The launch of the new iOS 14 has created a hell of a stir in the advertising world.
At Brussels’ International Data Privacy Day last week, one statement from Apple CEO Tim Cook captured the situation perfectly: “Technology does not need vast troves of personal data stitched together across dozens of websites and apps in order to succeed. Advertising existed and thrived for decades without it, and we’re here today because the path of least resistance is rarely the path of wisdom.”
The path of least resistance for brands here has been to depend too heavily, and in some cases almost exclusively, on ad platforms like Facebook and their vast troves of personal data. Facebook is undeniably phenomenally effective at driving customer acquisition for ecommerce brands.
But the most successful and highest-growth brands have long since recognized it is unwise to depend on ad platforms to measure their own performance. This foresight leaves them well positioned to deal with the impact of iOS 14 to Facebook’s data collection and the knock-on impact for attribution.
So what is changing with iOS 14?
iOS 14 will require all apps to show an App Tracking Transparency prompt (ATT), which will ask users to opt in or out of allowing the app provider to collect and share their data and track them across the app and mobile web.
The significant knock-on impact is the way in which this affects permission for tracking using the Identifier for Advertisers (IDFA) – which is how advertisers are able to identify individuals with Apple devices – as well as Facebook’s wider 3rd party cookie solution.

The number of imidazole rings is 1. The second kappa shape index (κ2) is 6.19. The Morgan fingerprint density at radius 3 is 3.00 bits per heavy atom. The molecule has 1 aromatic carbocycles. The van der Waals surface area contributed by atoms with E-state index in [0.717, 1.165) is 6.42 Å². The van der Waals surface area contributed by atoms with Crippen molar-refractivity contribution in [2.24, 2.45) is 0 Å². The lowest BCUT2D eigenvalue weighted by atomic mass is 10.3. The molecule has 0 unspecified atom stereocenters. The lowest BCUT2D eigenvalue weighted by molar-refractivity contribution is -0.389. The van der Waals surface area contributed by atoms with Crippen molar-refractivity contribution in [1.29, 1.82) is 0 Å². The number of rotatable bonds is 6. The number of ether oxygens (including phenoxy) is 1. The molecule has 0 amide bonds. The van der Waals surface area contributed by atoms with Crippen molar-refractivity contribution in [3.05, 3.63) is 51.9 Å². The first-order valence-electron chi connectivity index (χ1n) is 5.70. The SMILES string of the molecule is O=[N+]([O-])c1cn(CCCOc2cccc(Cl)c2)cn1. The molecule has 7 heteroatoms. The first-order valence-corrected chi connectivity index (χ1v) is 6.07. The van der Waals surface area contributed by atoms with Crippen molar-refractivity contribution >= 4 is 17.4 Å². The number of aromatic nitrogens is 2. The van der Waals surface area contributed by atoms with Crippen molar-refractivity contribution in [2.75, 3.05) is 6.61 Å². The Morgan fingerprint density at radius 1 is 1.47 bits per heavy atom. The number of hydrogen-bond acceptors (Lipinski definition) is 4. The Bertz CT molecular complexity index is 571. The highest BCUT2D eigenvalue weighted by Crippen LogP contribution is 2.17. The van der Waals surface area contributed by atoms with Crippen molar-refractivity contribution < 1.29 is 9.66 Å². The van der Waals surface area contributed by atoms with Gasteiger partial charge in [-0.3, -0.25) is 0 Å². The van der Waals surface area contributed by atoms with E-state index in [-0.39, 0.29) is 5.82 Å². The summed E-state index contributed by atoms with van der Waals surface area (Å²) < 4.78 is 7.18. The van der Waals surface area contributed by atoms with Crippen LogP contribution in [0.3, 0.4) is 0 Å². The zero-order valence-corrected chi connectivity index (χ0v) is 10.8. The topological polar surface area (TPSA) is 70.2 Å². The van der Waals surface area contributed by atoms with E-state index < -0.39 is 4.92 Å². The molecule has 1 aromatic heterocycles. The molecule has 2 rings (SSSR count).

The change means that for users who opt out, Facebook will be restricted on what they can see users doing after they click on an ad. For Facebook, this creates significant measurement and audience-building challenges.
In a nutshell, if Facebook can’t see whether a user who clicked on an ad converts on their client’s website, they can’t really measure the ad’s effectiveness. More immediately problematic in terms of revenue impact is the fact that if Facebook can’t see if a user converts, signs up to a mailing list or leaves items in their basket, they won’t know whether to remarket to them.
The pace of change and wide-ranging implications have justifiably created confusion for marketers.
One of the most common misconceptions is the belief that this only impacts app tracking on Apple, so businesses that don’t have an app, or app sales are a low percentage of their overall sales, are unaffected. This is not the case, as the changes limit the data shared with Facebook by users of their apps on Apple devices.
Facebook are expecting the changes to have such an impact that they have proactively made universal changes to their attribution in anticipation: 28-day click-through, 28-day and 7-day view-through attribution windows have already be removed, replaced by a default 7-day click.
So how big a problem is this?
In short, for all brands, these changes will have an impact on the efficiency of some of their Facebook ads. With some users opting out of tracking, it’s no longer possible to be as precisely targeted with prospecting and retargeting campaigns.
From an overall measurement and attribution perspective however, the best-prepared brands will be almost completely unaffected and well-placed to take advantage of the uncertainty the changes are causing for their competition.
In fact, where these changes really hurt, they are just the most obvious symptom of a much bigger problem: total dependency on the ad platforms to drive sales and measure their own effectiveness.
It’s only in a world where ad platforms have generated such ‘vast troves of data’ to enable highly effective online advertising that it’s imaginable brands could accept this as the status quo, particularly when it’s been very well known, since the dawn of multi-channel digital advertising, just how flawed the measurement they provide is.
Owing to the complexity of the customer journey, across channels, across devices, over time, each advertising platform will tend to take full credit for sales they are only partially responsible for generating.
Marketers see the impact of these flaws every day: if they add together the conversions claimed by each of their channels, they will consistently be reporting two to five times the actual number of sales.